Rip & Tan: We have to talk about your dreamy farmhouse in the Catskills. How did you approach redesigning the space and bringing it up-to-date? Any DIY tips for those looking to embark on their own at-home transformation?
Lisa Przystup: Two words: white paint. We literally just painted everything white: the floors, the walls. All of it. It sort of gives you this blank canvas to reset and takes the heaviness out of all the wood pieces we have. Once we laid that baseline, we were able to realize what the home was missing and start adding things. We’ve painted some of the white walls in soft neutral earth tones and have started layering on warmth through texture and textiles (quilts are on my list big time). We also opened up the first floor by knocking out a wall—a lot of these old farmhouses are divided into a series of very small, awkward rooms (a leftover result of bigger families and the need to trap heat). The wall created this awkward, unusable space so we took it out and created an open floor plan that brought more light inside. Aside from big structural projects (like knocking out the wall), we’ve pretty much done everything ourselves. I’d say the biggest thing we learned was how important patience is. That and YouTube video tutorials.
Rip & Tan: How would you describe your aesthetic, both in home design and your personal style? What is your “uniform?”
Lisa Przystup: I feel like I gravitate towards classic pieces that are simple and understated, though I do like throwing in something slightly modern and unexpected into the mix from time to time. I tend to gravitate to vintage high-waisted jeans and a good white t-shirt (or tank top or sweatshirt, depending on the season).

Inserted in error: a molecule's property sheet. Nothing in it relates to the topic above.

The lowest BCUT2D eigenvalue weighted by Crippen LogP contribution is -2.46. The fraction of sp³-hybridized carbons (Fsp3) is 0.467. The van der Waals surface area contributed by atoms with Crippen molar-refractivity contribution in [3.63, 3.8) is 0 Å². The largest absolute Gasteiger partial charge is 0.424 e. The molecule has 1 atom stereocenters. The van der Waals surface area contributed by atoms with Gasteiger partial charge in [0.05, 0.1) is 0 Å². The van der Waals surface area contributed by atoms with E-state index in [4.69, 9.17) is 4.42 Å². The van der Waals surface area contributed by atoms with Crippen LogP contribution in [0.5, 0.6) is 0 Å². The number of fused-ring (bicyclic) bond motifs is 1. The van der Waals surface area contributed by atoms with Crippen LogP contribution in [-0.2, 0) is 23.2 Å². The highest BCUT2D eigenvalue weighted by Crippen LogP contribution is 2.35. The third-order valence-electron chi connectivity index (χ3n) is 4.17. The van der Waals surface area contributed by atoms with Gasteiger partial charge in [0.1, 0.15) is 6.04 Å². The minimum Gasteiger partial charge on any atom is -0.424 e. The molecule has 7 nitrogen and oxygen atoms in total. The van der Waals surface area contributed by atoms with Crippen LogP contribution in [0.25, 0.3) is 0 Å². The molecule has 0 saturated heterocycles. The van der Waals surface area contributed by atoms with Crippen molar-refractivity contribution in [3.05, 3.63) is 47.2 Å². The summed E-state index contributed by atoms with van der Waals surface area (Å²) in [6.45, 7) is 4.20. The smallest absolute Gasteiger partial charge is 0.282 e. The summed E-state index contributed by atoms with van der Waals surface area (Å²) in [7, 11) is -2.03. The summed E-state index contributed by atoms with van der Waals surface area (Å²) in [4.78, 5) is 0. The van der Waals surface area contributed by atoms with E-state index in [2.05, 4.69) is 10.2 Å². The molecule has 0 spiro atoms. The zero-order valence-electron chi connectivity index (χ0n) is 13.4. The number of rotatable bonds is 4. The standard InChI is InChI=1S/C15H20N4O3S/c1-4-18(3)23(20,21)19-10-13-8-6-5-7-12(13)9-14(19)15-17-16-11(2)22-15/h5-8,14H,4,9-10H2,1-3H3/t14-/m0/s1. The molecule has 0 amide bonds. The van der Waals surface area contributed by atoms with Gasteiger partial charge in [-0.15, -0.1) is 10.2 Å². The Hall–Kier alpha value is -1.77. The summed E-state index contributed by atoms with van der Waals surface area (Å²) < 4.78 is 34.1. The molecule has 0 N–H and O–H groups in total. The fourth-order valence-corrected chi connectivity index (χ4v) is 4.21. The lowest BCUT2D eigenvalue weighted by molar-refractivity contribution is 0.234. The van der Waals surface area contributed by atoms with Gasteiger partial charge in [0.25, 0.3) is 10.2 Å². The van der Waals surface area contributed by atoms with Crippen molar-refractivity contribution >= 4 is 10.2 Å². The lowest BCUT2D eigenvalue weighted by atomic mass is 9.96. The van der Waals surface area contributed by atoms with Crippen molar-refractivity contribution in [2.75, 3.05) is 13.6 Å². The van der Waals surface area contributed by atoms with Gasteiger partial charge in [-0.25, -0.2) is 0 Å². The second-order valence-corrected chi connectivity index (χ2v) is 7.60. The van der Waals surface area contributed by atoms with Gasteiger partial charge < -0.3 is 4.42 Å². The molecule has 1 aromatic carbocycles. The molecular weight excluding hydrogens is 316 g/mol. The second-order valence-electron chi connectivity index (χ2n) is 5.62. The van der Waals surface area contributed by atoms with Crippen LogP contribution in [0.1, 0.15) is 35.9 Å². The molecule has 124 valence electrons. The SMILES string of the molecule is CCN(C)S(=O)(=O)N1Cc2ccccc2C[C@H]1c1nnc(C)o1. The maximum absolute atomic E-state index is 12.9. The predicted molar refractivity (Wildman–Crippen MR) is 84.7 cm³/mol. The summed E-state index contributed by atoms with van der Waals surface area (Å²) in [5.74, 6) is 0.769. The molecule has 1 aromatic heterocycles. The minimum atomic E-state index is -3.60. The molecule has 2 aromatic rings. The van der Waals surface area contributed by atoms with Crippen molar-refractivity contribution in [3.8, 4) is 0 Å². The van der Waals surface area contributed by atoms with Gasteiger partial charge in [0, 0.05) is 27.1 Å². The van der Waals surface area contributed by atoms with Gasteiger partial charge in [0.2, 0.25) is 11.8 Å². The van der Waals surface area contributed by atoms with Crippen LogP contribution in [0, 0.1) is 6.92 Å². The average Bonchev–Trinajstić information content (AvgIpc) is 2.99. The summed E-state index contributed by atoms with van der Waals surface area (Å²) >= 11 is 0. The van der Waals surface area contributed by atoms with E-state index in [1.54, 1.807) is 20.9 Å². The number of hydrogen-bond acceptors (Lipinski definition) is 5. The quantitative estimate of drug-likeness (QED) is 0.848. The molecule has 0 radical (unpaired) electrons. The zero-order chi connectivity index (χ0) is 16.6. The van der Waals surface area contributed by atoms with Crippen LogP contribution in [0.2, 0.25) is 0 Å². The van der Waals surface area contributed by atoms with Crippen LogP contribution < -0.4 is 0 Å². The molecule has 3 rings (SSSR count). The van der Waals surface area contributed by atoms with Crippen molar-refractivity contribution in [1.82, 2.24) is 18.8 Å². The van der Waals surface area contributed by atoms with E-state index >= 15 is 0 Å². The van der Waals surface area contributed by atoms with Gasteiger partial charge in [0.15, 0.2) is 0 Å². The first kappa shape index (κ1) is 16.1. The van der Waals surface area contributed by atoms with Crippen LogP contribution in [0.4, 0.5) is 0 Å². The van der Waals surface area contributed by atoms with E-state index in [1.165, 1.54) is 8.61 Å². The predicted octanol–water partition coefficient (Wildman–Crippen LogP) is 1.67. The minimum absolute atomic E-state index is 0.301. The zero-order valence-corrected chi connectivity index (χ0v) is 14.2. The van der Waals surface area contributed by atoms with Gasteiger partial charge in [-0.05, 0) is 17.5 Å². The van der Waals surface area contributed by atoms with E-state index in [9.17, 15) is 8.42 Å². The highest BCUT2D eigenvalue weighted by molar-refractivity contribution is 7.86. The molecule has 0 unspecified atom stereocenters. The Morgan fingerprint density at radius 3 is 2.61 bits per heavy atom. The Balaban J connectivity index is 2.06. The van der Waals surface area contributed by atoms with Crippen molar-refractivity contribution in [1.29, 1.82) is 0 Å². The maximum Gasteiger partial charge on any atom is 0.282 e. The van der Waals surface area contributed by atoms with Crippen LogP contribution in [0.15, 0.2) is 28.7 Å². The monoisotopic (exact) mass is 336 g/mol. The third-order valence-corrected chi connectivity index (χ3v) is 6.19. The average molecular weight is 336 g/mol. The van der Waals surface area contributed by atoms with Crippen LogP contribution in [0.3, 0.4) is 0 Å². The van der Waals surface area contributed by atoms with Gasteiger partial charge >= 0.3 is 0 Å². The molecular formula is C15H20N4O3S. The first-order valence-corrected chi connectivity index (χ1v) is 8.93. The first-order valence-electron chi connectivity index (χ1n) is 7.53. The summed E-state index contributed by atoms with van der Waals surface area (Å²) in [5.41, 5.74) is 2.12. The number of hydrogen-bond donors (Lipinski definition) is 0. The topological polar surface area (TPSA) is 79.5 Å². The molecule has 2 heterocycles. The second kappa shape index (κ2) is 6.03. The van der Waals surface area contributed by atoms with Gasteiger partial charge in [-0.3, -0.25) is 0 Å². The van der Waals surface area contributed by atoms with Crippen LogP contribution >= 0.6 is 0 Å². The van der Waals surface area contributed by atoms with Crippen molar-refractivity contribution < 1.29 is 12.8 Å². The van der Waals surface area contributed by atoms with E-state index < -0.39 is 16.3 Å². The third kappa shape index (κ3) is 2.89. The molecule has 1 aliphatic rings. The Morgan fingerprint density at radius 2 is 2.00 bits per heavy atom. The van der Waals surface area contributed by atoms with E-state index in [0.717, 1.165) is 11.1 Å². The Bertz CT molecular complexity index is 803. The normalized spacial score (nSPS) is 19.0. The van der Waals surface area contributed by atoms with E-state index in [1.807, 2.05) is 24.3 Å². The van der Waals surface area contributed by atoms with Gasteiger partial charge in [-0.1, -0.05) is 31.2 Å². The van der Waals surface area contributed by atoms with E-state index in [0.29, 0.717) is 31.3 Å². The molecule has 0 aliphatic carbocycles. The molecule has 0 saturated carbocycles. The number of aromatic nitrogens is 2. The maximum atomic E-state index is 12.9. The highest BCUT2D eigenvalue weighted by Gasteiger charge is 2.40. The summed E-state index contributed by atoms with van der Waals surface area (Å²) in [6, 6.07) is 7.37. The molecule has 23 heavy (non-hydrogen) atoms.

Rip & Tan: Whether you’re sourcing décor or dining out, what are your go-to destinations when you’re upstate?
Lisa Przystup: For food, I love Brushland Eating House and Magpies on Pink Street in Bovina, Hollow in Delhi, Livingston Manor’s Sunshine Colony, Table on Ten in Bloomville, and Andes Hotel, Wayside Cider, and Wilson’s Bread in Andes. When it comes to wine, I go to Upstream Wine in Livingston Manor and Wild Common Wine in Andes.

My favorite shopping spots are Homestedt in Livingston Manor, Franklin’s Kabinett and Kammer, The Stonehouse Shop in Delhi, and Willbees and Clementine Vintage in Andes.

And for those searching for a bit more of an adventure, you have to try Livingston Manor Fly Fishing.
Rip & Tan: How has your idea and understanding of the importance of home shifted over the past few months?
Lisa Przystup: We’ve always valued the importance of home, and the past seven months has just underlined how we’ve always felt about it and our ability to share it with the people we care about. Though we’ve obviously not been actively doing the latter, a huge part of the identity of our home comes from the memories we’ve created with friends and family over the years, and that energy is what feeds us during this very isolated time.
Rip & Tan: What does living well mean to you?
Lisa Przystup: It’s super simple and maybe even a little trite, but I think living well is about being kind to yourself and to others.
Photos by Christian Harder